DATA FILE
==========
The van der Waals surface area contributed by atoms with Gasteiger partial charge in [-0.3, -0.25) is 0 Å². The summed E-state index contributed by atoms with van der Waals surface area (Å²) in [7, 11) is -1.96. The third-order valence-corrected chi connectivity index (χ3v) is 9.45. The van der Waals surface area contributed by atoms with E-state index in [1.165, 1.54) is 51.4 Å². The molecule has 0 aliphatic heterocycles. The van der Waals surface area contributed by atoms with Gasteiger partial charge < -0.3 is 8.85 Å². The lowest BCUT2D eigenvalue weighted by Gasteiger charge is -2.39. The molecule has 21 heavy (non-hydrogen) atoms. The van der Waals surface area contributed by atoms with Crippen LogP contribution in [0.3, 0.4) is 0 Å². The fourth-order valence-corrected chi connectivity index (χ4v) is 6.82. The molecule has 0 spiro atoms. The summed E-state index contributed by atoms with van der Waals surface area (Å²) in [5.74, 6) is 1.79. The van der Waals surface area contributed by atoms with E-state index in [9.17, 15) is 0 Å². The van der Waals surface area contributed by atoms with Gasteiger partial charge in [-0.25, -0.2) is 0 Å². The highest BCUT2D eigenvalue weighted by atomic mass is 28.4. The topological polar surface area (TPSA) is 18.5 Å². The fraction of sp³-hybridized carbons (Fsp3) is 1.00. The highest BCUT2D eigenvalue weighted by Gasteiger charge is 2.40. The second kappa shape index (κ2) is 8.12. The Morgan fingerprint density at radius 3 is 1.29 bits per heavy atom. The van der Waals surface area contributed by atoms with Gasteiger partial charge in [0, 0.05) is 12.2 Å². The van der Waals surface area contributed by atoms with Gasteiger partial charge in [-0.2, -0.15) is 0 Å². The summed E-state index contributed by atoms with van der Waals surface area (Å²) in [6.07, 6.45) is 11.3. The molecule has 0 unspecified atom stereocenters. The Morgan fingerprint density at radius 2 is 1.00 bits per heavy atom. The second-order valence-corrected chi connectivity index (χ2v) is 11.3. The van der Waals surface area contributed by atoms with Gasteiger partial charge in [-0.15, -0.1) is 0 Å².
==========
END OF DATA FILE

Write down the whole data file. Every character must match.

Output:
The van der Waals surface area contributed by atoms with Gasteiger partial charge in [-0.3, -0.25) is 0 Å². The summed E-state index contributed by atoms with van der Waals surface area (Å²) in [7, 11) is -1.96. The third-order valence-corrected chi connectivity index (χ3v) is 9.45. The van der Waals surface area contributed by atoms with E-state index in [1.165, 1.54) is 51.4 Å². The molecule has 0 aliphatic heterocycles. The van der Waals surface area contributed by atoms with Gasteiger partial charge < -0.3 is 8.85 Å². The lowest BCUT2D eigenvalue weighted by Gasteiger charge is -2.39. The molecule has 21 heavy (non-hydrogen) atoms. The van der Waals surface area contributed by atoms with Crippen LogP contribution in [0.3, 0.4) is 0 Å². The fourth-order valence-corrected chi connectivity index (χ4v) is 6.82. The molecule has 0 spiro atoms. The summed E-state index contributed by atoms with van der Waals surface area (Å²) in [5.74, 6) is 1.79. The van der Waals surface area contributed by atoms with E-state index in [9.17, 15) is 0 Å². The van der Waals surface area contributed by atoms with Gasteiger partial charge in [-0.25, -0.2) is 0 Å². The highest BCUT2D eigenvalue weighted by atomic mass is 28.4. The topological polar surface area (TPSA) is 18.5 Å². The fraction of sp³-hybridized carbons (Fsp3) is 1.00. The highest BCUT2D eigenvalue weighted by Gasteiger charge is 2.40. The second kappa shape index (κ2) is 8.12. The Morgan fingerprint density at radius 3 is 1.29 bits per heavy atom. The van der Waals surface area contributed by atoms with Gasteiger partial charge in [0, 0.05) is 12.2 Å². The van der Waals surface area contributed by atoms with Gasteiger partial charge in [-0.2, -0.15) is 0 Å². The summed E-state index contributed by atoms with van der Waals surface area (Å²) in [6.07, 6.45) is 11.3. The molecule has 0 unspecified atom stereocenters. The Morgan fingerprint density at radius 2 is 1.00 bits per heavy atom. The second-order valence-corrected chi connectivity index (χ2v) is 11.3. The van der Waals surface area contributed by atoms with Gasteiger partial charge in [-0.15, -0.1) is 0 Å².